Mercury and Selenium in Ringed and Bearded Seal Tissues From Arctic Canada


  • Thomas G. Smith
  • F.A.J. Armstrong



Age, Animal physiology, Animal population, Bioaccumulation, Biological sampling, Internal organs, Mercury, Seals (Animals), Selenium, Canadian Arctic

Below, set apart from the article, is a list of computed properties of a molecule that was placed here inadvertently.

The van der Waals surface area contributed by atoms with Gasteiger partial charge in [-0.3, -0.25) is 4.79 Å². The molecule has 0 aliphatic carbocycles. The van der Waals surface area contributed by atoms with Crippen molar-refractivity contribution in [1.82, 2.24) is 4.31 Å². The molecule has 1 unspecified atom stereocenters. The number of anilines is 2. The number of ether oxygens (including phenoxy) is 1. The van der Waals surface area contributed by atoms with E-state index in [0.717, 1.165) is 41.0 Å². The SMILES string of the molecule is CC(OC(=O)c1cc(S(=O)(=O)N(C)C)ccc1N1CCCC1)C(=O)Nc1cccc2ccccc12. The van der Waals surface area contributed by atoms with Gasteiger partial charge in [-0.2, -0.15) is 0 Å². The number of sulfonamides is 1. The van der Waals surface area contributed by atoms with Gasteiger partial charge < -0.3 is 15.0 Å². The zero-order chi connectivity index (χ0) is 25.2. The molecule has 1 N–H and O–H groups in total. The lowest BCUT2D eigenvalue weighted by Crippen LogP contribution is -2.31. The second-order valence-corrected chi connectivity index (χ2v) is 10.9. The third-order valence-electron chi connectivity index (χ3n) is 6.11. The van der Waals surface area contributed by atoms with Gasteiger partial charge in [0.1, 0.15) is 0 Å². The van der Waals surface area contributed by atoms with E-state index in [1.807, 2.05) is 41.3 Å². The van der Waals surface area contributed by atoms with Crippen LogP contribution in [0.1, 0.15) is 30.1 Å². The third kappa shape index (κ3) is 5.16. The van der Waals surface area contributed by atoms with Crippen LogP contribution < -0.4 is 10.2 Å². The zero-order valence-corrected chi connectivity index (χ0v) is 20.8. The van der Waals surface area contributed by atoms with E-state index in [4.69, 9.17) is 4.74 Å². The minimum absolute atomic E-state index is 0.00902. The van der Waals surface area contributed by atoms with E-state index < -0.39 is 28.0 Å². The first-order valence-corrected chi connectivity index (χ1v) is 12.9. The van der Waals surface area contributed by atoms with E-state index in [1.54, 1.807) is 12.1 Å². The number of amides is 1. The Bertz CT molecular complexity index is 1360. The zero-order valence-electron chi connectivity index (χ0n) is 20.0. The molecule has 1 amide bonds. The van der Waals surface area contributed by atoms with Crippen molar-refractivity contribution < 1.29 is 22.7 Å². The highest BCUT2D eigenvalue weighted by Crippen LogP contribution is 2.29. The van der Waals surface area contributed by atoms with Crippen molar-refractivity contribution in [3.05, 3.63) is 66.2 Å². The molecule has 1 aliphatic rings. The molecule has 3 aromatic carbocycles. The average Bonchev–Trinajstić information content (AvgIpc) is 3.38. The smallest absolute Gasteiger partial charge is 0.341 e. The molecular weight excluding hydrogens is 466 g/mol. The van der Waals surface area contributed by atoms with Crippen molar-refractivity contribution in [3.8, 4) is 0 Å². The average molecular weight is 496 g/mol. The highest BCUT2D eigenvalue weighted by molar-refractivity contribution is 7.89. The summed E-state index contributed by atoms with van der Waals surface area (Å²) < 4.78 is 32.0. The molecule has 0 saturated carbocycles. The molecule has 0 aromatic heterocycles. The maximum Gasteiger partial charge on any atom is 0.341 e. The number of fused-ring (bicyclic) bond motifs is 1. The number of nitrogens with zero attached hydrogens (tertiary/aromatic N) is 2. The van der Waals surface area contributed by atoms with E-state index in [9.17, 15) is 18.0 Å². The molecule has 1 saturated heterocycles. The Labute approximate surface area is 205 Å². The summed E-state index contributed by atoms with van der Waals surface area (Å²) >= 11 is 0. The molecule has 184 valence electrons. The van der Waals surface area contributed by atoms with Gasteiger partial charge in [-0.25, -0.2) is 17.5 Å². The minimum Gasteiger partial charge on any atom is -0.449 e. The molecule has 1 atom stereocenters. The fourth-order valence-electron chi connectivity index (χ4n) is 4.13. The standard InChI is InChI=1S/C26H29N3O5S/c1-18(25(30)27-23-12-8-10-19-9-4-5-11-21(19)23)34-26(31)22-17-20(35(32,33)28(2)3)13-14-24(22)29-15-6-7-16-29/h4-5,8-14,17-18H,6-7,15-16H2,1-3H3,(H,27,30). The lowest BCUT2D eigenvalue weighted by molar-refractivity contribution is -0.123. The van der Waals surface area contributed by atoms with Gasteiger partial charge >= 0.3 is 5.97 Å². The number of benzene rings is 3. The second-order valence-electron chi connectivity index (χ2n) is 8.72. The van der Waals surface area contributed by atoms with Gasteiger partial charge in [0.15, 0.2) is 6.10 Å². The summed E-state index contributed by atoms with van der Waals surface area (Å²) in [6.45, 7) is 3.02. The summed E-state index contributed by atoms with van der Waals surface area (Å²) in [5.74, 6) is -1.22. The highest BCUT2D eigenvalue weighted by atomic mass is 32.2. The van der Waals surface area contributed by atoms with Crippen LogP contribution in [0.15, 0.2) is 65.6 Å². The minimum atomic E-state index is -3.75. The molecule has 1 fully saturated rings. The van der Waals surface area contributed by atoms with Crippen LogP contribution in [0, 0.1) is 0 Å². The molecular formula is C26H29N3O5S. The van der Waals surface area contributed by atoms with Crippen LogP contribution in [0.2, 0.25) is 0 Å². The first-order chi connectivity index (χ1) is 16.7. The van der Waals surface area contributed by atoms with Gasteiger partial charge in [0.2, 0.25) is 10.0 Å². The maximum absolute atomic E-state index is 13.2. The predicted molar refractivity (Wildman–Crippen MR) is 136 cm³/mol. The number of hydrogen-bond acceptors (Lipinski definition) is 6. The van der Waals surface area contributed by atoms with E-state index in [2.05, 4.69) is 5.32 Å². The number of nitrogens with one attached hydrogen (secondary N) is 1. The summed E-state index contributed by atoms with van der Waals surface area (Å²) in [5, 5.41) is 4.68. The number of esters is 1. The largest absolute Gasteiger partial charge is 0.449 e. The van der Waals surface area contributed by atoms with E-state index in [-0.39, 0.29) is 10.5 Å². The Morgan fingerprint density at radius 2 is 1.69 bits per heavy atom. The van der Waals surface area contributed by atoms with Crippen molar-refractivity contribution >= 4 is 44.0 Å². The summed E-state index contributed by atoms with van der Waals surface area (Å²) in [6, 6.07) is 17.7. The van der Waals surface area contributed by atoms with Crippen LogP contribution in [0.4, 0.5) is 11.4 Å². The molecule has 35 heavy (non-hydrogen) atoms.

Analyses for total mercury, methyl Schreber mercury and selenium, with age determinations for 390 ringed seals (Phoca hispida Shreber) and 64 bearded seals [Erignathus barbatus (Erxleben)] from 7 localities across the Canadian Arctic confirm (with up to 420 ppm) earlier reports of very high values for total mercury in liver. Concentrations in muscle were higher than 0.5 ppm in mature animals. There were not significant differences between localities. Mercury and age show a strong positive correlation, and so do selenium and age; the concomitant correlation between mercury and selenium is striking, the elements occurring together in a ratio by atoms of close to 1:1. Rates of accumulation appear to be somewhat higher in bearded seals. Methyl mercury in liver amounts to less than 5 percent of the total in ringed seals and to less than 1 percent in bearded seals. There appears to be a small increase with age of the fraction present as methyl mercury. This low proportion of methyl mercury in liver, together with some 75% in muscle is in contrast to reports of 89% methyl mercury in the blood of Inuit in Arctic Bay and remains to be explained.